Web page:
We have written before about the International Free and Open Source Law Review, but it's worth getting an update as to what was in the last issue. I also want to make you aware of the latest publication coming out of the community of lawyers interested in free and open source software, the IFOSS Law Book.
The International Free and Open Source Law Review
The latest edition of the IFOSS Law Review (Vol. 2, No. 2) was published on February 3rd of this year. You can read some portions of it on-line, or you can download it in pdf. This edition contains all of the following articles:
It also includes two Platform articles (these articles are more technical or business focused than the regular articles):
And, finally, there is an editorial by Iain Mitchell discussing the emergence and evolution of the Law Review. All of this is worthwhile reading for those interested in learning and understanding more about open source. The best part is that it is all free. Back issues are also accesible.
The International Free and Open Source Law Book
Unlike the IFOSS Law Review, the IFOSS Law Book is intended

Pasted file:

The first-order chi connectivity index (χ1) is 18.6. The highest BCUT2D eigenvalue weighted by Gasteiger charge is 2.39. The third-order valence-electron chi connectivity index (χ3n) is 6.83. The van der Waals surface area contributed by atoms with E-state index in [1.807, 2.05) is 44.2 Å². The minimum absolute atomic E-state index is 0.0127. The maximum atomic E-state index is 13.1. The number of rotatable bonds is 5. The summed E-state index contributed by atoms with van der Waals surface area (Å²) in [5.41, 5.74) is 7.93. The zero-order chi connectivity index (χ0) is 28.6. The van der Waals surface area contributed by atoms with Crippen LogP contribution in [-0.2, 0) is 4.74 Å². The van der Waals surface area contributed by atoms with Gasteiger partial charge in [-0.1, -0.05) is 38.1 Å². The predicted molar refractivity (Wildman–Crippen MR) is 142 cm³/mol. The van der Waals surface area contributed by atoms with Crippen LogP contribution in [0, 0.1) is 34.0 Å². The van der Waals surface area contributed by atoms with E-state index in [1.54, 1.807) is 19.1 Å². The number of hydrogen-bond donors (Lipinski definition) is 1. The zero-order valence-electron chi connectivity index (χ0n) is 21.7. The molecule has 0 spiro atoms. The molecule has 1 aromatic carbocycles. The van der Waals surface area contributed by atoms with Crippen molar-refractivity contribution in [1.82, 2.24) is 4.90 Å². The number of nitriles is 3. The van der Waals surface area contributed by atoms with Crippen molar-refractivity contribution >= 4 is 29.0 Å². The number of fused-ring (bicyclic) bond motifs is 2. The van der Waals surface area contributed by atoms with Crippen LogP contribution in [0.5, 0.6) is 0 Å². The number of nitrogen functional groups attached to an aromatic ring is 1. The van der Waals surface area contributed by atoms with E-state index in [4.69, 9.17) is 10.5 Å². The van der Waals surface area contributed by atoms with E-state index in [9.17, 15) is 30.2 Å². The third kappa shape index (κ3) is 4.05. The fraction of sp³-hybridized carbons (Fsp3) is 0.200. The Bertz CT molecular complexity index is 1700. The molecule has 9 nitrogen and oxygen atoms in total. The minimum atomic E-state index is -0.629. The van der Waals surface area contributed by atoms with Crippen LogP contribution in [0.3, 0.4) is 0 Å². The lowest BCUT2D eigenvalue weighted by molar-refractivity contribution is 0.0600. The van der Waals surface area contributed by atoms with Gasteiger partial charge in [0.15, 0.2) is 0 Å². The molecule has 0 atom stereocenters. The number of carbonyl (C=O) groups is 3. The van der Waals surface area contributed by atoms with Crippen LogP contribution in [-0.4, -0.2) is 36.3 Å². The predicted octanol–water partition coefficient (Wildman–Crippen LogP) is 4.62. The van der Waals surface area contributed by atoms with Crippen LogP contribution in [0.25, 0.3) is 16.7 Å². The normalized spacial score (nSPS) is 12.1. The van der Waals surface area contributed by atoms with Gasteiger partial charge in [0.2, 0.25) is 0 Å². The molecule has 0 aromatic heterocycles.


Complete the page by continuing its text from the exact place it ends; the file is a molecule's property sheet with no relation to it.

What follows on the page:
to become the place where legal experts confronted with a legal question under a foreign jurisdiction can turn for an understanding on how Free and Open Source Licenses are treated under that law. From this starting point, experts can seek specific information or seek the advice of a local legal counsel. In short, the IFOSS Law Book is positioned as a bench mark reference that helps people quickly contextualize the key issues in the field.
The book is available on-line, but a hard copy edition will also be publishing soon. We will provide information on that as it is available.
The book contains a short history on free and open software law and licensing, and then there are country by country chapters. The following chapters are presently available:
As with the IFOSS Law Review, the electronic version of the IFOSS Law Book is free of charge. The authors also welcome any feedback on how the book can be improved. Enjoy.